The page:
“We have found that many people around the world who are wealthy, and who care very much for boxing, respect the fighters from the past,” Sulaiman said. “They want to help in some way. So, we’re matching fighters in need with people who have money and want to help.
Several years ago, one of the greatest fighters of his generation, former two-time welterweight champion, Jose “Mantequilla” Napoles, found himself in need of help, despite making a lot of money during his career.
“Napoles can’t work anymore,” Sulaiman said. “It’s very unfortunate that many of the heroes of the past live in this situation. We can’t close our eyes and make it go away. We cannot hide it either.
“It would be very easy to just concentrate on the fighter of today, but that is not what the WBC wants to do.”
On the drawing board is a plan that Sulaiman dubs a "Champions Box-off" that would pit titleholders from other organizations, like the IBF and WBA, against each other, ending with the crowning of a one world champion.
"The other boxing organizations are supportive,” said Sulaiman.
Judging has become a black eye on the sport, an area of boxing crying out for fixing.
Sulaiman believes one way to improve judging is to measure the judges themselves.
“We have a program we’re working on where every single official will be graded,” said Sulaiman. “Each federation has submitted the rating for their officials. We appointed a committee to work with them. The same thing goes for the referees. The committee will come together and discuss what was done right and wrong.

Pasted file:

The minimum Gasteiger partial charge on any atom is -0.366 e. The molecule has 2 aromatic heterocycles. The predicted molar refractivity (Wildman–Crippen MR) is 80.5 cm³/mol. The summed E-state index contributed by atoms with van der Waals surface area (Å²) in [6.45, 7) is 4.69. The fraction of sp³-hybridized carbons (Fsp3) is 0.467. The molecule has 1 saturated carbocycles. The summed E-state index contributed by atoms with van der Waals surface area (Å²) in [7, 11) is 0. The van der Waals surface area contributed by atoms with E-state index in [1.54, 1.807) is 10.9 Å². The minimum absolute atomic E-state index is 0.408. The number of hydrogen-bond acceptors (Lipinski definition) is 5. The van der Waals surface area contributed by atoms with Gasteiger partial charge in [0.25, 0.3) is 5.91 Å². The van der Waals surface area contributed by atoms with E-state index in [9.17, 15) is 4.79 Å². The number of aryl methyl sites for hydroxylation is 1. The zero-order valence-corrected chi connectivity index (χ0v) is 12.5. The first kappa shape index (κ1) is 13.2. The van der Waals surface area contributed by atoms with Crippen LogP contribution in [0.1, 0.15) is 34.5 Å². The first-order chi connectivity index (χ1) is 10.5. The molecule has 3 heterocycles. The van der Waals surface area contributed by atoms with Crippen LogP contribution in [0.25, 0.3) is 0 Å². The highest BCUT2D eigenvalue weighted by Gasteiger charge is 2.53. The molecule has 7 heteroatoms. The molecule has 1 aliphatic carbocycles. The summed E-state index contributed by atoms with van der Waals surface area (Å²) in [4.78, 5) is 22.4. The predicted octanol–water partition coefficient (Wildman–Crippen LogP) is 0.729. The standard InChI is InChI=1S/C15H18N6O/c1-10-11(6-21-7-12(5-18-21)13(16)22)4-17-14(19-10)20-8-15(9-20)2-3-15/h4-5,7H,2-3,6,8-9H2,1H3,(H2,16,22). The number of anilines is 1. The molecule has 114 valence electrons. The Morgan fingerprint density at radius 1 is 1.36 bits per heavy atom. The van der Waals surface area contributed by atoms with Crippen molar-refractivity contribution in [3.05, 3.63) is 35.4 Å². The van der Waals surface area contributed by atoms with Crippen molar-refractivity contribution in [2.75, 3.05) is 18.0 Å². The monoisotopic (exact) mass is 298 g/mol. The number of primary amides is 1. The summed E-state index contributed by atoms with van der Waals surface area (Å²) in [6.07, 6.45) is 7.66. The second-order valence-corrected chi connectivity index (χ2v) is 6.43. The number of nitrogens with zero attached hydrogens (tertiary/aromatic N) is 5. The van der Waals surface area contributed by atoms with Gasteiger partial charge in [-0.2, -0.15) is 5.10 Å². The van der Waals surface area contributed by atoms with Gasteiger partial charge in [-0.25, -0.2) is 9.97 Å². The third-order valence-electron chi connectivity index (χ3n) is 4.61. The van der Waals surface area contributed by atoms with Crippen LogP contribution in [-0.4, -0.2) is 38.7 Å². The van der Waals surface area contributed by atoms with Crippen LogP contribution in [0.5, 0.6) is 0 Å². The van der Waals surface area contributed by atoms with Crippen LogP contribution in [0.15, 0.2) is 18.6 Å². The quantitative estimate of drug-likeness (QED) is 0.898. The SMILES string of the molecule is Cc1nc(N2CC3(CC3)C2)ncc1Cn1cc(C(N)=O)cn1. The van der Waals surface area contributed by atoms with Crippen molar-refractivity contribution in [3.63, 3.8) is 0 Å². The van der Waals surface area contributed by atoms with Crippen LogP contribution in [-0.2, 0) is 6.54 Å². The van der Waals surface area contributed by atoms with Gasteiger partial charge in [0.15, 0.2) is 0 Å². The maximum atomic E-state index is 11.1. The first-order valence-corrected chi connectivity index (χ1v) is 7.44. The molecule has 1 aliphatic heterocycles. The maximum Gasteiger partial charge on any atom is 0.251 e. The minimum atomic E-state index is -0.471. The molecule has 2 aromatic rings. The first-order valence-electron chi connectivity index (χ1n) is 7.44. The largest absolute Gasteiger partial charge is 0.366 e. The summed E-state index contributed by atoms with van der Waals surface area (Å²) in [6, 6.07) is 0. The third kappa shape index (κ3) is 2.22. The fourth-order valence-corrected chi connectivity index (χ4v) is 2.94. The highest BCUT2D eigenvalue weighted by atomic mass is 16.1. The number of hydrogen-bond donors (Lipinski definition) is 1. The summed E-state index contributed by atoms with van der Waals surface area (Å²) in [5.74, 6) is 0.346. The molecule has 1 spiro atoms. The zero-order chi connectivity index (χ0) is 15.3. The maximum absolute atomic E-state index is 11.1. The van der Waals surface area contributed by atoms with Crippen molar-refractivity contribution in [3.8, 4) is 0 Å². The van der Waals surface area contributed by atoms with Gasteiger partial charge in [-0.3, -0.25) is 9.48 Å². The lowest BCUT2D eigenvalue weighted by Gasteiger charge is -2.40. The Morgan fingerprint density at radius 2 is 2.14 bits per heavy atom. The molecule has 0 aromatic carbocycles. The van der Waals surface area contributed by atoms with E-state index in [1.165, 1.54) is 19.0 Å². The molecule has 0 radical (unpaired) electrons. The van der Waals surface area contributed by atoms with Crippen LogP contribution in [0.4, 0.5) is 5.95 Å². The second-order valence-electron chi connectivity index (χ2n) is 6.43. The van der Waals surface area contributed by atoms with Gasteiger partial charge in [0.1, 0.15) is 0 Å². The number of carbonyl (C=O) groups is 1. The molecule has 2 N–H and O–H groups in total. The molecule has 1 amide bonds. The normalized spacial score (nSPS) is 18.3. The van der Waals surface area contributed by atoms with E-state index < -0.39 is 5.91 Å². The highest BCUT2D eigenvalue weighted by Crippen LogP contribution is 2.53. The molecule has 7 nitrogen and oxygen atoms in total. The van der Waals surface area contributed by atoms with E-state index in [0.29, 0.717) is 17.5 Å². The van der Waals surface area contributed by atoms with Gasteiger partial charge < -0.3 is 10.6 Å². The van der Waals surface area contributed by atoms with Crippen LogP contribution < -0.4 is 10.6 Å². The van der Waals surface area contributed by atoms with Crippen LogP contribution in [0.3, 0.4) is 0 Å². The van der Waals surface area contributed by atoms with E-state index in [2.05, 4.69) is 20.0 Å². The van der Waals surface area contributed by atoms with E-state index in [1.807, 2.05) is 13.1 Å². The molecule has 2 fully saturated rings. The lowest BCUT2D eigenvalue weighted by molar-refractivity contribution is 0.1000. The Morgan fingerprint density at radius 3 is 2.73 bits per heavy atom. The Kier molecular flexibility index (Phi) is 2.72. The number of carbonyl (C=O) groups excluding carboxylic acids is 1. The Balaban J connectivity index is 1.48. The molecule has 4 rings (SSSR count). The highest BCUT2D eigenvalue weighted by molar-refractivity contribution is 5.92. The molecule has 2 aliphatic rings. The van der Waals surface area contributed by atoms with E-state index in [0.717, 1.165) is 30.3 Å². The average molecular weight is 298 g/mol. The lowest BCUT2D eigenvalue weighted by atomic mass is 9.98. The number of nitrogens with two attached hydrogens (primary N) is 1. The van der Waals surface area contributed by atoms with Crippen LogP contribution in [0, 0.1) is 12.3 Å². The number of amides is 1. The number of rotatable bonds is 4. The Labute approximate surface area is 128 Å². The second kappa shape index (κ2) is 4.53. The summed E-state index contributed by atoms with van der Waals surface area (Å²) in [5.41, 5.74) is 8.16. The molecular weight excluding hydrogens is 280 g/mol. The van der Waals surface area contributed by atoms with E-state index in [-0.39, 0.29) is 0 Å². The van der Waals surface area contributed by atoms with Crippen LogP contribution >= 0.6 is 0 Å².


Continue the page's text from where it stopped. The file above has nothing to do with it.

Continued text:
"We feel that year around-training will help. We will come out with a report, maybe by the middle of the year on this.”
The question that aggravates many is why the judging can be so appallingly bad.
Sulaiman, who’s been around the sport all of his life, has a definite opinion.
“The problem with judging is—it begins with officials who were appointed for the fights,” Sulaiman said. ”The officials appointed for a specific fight need to work the event for the right reasons, not because of friendships, or if they’re well known. You have to look into what fights they’ve judged in the past. Have they been officials for the same fighter before?
“You have to look at the nationality of the official versus the fighter," he continued. "Total research needs to be done before an appointment is made. That works very well in some jurisdictions. Others won’t allow this kind of input. The selection is so important.”
Mismatches have also been in the news lately. Sulaiman, with the help of www.boxrec.com, wants to create a tool for matchmakers and promoters. All fighters will be graded according to their skill level. An “A” fighter will only fight another boxer of equal skill, and so forth all the way down to ‘F.’
“There have been so many fights that, just by looking at the bout sheet, you know who’s going to win,” said Sulaiman.”It’s just a matter of how and what round. We think this is a very important tool to use for every aspect of the sport.”
In any endeavor, change is difficult.
In boxing, it’s nearly impossible, but Sulaiman feels he’s making progress.
“We want to keep taking solid steps,” he said.